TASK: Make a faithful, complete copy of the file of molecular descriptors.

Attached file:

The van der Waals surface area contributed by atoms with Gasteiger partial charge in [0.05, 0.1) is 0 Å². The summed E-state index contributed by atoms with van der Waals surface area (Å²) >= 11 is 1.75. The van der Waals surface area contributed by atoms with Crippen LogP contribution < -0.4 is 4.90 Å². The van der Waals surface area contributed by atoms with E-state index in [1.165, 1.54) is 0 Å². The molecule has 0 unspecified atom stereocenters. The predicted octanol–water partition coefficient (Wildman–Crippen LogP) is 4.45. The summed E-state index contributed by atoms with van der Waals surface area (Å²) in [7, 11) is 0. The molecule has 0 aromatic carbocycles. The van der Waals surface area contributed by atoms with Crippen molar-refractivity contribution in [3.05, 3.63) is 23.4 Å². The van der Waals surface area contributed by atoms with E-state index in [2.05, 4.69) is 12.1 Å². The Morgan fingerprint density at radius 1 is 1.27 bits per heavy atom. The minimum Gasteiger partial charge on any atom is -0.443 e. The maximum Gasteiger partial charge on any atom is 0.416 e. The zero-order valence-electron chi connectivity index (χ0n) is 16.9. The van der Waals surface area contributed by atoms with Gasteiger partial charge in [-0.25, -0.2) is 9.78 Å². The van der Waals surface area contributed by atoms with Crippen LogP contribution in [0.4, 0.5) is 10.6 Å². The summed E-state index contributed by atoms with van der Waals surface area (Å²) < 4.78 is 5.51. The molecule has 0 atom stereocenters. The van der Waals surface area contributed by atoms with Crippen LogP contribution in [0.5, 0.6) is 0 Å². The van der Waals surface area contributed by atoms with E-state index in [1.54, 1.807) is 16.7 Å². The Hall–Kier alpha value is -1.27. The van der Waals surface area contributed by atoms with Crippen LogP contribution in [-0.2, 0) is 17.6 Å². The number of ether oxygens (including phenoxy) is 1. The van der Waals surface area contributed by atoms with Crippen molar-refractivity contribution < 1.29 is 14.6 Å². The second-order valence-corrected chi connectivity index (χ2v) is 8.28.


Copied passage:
The van der Waals surface area contributed by atoms with Gasteiger partial charge in [0.05, 0.1) is 0 Å². The summed E-state index contributed by atoms with van der Waals surface area (Å²) >= 11 is 1.75. The van der Waals surface area contributed by atoms with Crippen LogP contribution < -0.4 is 4.90 Å². The van der Waals surface area contributed by atoms with E-state index in [1.165, 1.54) is 0 Å². The molecule has 0 unspecified atom stereocenters. The predicted octanol–water partition coefficient (Wildman–Crippen LogP) is 4.45. The summed E-state index contributed by atoms with van der Waals surface area (Å²) in [7, 11) is 0. The molecule has 0 aromatic carbocycles. The van der Waals surface area contributed by atoms with Crippen molar-refractivity contribution in [3.05, 3.63) is 23.4 Å². The van der Waals surface area contributed by atoms with E-state index in [2.05, 4.69) is 12.1 Å². The Morgan fingerprint density at radius 1 is 1.27 bits per heavy atom. The minimum Gasteiger partial charge on any atom is -0.443 e. The maximum Gasteiger partial charge on any atom is 0.416 e. The zero-order valence-electron chi connectivity index (χ0n) is 16.9. The van der Waals surface area contributed by atoms with Gasteiger partial charge in [-0.25, -0.2) is 9.78 Å². The van der Waals surface area contributed by atoms with Crippen LogP contribution in [0.4, 0.5) is 10.6 Å². The summed E-state index contributed by atoms with van der Waals surface area (Å²) < 4.78 is 5.51. The molecule has 0 atom stereocenters. The van der Waals surface area contributed by atoms with Crippen LogP contribution in [0.5, 0.6) is 0 Å². The van der Waals surface area contributed by atoms with E-state index in [1.54, 1.807) is 16.7 Å². The Hall–Kier alpha value is -1.27. The van der Waals surface area contributed by atoms with Crippen LogP contribution in [-0.2, 0) is 17.6 Å². The number of ether oxygens (including phenoxy) is 1. The van der Waals surface area contributed by atoms with Crippen molar-refractivity contribution < 1.29 is 14.6 Å². The second-order valence-corrected chi connectivity index (χ2v) is 8.28.